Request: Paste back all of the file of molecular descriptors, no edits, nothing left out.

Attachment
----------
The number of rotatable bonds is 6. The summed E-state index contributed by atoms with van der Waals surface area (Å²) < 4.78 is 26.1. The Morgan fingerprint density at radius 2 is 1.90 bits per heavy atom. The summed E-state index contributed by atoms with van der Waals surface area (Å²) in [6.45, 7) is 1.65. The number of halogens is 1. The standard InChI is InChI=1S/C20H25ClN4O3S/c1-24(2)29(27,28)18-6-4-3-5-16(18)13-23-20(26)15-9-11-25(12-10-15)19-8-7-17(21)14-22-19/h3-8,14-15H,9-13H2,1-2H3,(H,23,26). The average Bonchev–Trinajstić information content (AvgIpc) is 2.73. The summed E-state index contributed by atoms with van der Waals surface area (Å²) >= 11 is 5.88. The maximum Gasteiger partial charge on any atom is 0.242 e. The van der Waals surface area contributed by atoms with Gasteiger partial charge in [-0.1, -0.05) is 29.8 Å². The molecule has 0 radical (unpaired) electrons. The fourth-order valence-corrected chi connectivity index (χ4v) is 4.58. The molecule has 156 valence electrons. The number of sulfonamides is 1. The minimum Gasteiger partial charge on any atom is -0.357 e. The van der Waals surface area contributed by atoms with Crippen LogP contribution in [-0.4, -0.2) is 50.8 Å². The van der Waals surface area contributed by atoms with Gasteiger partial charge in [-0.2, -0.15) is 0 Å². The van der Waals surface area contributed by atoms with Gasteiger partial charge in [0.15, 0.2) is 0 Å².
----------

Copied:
The number of rotatable bonds is 6. The summed E-state index contributed by atoms with van der Waals surface area (Å²) < 4.78 is 26.1. The Morgan fingerprint density at radius 2 is 1.90 bits per heavy atom. The summed E-state index contributed by atoms with van der Waals surface area (Å²) in [6.45, 7) is 1.65. The number of halogens is 1. The standard InChI is InChI=1S/C20H25ClN4O3S/c1-24(2)29(27,28)18-6-4-3-5-16(18)13-23-20(26)15-9-11-25(12-10-15)19-8-7-17(21)14-22-19/h3-8,14-15H,9-13H2,1-2H3,(H,23,26). The average Bonchev–Trinajstić information content (AvgIpc) is 2.73. The summed E-state index contributed by atoms with van der Waals surface area (Å²) >= 11 is 5.88. The maximum Gasteiger partial charge on any atom is 0.242 e. The van der Waals surface area contributed by atoms with Gasteiger partial charge in [-0.1, -0.05) is 29.8 Å². The molecule has 0 radical (unpaired) electrons. The fourth-order valence-corrected chi connectivity index (χ4v) is 4.58. The molecule has 156 valence electrons. The number of sulfonamides is 1. The minimum Gasteiger partial charge on any atom is -0.357 e. The van der Waals surface area contributed by atoms with Crippen LogP contribution in [-0.4, -0.2) is 50.8 Å². The van der Waals surface area contributed by atoms with Gasteiger partial charge in [-0.2, -0.15) is 0 Å². The van der Waals surface area contributed by atoms with Gasteiger partial charge in [0.15, 0.2) is 0 Å².